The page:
Open-cavity flows are known to exhibit a few well-defined peaks in the power spectral distribution of velocity or pressure signals recorded close to the impinging corner. The measured frequencies are in fact common to the entire flow, indicating some global organisation of the flow. The modal structures, i.e. the spatial distribution of the most characteristic frequencies in the flow, are experimentally investigated using time-resolved particle image velocimetry. Each spatial point, of the resulting two-dimension-two-component (2D–2C) velocity fields, provides time-resolved series of the velocity components V x and V y , in a (x, y) streamwise plane orthogonal to cavity bottom. Each local time-series is Fourier-transformed, such as to provide the spectral distribution at any point of the PIV-plane. One finally obtains the spatial structure associated with any frequency of the Fourier spectrum. Some of the modal spatial structures are expected to represent the nonlinear saturation of the global modes, against which the stationary solution of the Navier–Stokes equations may have become linearly unstable. Following Rowley et al. (J Fluid Mech 641:115–127, 2009), our experimental modal structures may even correspond to the Koopman modes of this incompressible cavity flow.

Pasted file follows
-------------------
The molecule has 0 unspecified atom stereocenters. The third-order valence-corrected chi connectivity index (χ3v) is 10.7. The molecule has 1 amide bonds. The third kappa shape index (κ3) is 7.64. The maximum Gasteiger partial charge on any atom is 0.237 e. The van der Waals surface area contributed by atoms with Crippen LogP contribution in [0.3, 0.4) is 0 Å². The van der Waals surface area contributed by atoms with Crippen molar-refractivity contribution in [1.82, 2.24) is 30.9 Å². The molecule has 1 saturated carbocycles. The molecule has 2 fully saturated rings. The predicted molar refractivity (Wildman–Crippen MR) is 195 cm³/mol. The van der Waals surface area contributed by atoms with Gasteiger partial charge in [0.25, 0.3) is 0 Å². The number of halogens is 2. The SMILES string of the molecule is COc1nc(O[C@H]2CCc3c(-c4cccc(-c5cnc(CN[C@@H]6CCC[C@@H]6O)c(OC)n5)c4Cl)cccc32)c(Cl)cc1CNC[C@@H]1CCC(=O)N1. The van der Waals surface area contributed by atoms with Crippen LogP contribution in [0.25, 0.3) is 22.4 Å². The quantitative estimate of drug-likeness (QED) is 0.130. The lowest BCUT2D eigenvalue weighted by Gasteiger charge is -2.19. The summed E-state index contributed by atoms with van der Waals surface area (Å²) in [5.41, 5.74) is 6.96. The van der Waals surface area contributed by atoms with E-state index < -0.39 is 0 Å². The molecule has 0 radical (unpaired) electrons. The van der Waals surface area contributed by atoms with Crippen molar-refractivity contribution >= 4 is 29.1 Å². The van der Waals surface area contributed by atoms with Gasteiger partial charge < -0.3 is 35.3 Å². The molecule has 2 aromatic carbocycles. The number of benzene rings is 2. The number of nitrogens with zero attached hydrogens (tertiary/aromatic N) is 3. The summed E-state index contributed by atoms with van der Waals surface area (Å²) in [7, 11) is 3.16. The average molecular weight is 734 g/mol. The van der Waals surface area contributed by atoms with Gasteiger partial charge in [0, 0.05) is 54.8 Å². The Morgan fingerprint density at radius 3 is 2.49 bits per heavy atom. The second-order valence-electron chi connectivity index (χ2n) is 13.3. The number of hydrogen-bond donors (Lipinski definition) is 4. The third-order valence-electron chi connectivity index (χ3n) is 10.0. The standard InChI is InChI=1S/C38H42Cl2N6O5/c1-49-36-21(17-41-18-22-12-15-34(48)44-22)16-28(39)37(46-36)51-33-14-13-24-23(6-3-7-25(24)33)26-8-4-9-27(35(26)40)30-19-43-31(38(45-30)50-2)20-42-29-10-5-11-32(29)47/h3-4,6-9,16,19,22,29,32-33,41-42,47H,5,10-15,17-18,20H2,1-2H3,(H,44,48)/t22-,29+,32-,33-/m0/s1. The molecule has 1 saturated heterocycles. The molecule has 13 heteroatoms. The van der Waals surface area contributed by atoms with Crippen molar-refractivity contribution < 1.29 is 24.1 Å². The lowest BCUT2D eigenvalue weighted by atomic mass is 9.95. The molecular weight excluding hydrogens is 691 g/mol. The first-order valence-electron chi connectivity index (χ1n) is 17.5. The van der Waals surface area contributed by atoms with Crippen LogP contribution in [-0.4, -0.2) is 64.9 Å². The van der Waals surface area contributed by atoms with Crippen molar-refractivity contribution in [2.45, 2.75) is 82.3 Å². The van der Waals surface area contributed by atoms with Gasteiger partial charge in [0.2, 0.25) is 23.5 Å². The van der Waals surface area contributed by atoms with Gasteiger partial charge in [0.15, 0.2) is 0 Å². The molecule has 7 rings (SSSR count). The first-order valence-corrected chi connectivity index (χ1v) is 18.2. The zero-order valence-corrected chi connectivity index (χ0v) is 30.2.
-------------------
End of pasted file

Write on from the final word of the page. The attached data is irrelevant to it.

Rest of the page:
Experiments in Fluids – Springer Journals
Published: Aug 4, 2010
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